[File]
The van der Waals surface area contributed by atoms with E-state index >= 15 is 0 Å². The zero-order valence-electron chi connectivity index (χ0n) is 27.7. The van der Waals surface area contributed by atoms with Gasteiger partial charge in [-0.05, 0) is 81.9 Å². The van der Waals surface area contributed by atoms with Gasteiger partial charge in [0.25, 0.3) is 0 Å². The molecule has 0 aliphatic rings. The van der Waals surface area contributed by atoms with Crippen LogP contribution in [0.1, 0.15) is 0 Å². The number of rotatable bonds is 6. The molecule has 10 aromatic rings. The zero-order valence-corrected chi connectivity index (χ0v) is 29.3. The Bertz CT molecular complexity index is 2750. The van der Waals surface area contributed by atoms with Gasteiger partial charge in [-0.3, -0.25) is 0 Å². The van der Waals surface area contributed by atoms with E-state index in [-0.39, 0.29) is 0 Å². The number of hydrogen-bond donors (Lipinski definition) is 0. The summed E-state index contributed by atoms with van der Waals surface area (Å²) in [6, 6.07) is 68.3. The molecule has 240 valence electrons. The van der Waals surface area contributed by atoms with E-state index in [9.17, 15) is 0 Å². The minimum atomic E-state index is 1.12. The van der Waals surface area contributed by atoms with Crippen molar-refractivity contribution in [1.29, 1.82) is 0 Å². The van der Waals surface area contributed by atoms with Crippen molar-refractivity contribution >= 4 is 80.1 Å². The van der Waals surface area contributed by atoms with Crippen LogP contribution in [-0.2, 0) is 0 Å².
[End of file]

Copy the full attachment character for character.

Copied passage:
The van der Waals surface area contributed by atoms with E-state index >= 15 is 0 Å². The zero-order valence-electron chi connectivity index (χ0n) is 27.7. The van der Waals surface area contributed by atoms with Gasteiger partial charge in [-0.05, 0) is 81.9 Å². The van der Waals surface area contributed by atoms with Gasteiger partial charge in [0.25, 0.3) is 0 Å². The molecule has 0 aliphatic rings. The van der Waals surface area contributed by atoms with Crippen LogP contribution in [0.1, 0.15) is 0 Å². The number of rotatable bonds is 6. The molecule has 10 aromatic rings. The zero-order valence-corrected chi connectivity index (χ0v) is 29.3. The Bertz CT molecular complexity index is 2750. The van der Waals surface area contributed by atoms with Gasteiger partial charge in [-0.3, -0.25) is 0 Å². The van der Waals surface area contributed by atoms with E-state index in [-0.39, 0.29) is 0 Å². The number of hydrogen-bond donors (Lipinski definition) is 0. The summed E-state index contributed by atoms with van der Waals surface area (Å²) in [6, 6.07) is 68.3. The molecule has 240 valence electrons. The van der Waals surface area contributed by atoms with E-state index in [9.17, 15) is 0 Å². The minimum atomic E-state index is 1.12. The van der Waals surface area contributed by atoms with Crippen molar-refractivity contribution in [1.29, 1.82) is 0 Å². The van der Waals surface area contributed by atoms with Crippen molar-refractivity contribution >= 4 is 80.1 Å². The van der Waals surface area contributed by atoms with Crippen LogP contribution in [-0.2, 0) is 0 Å².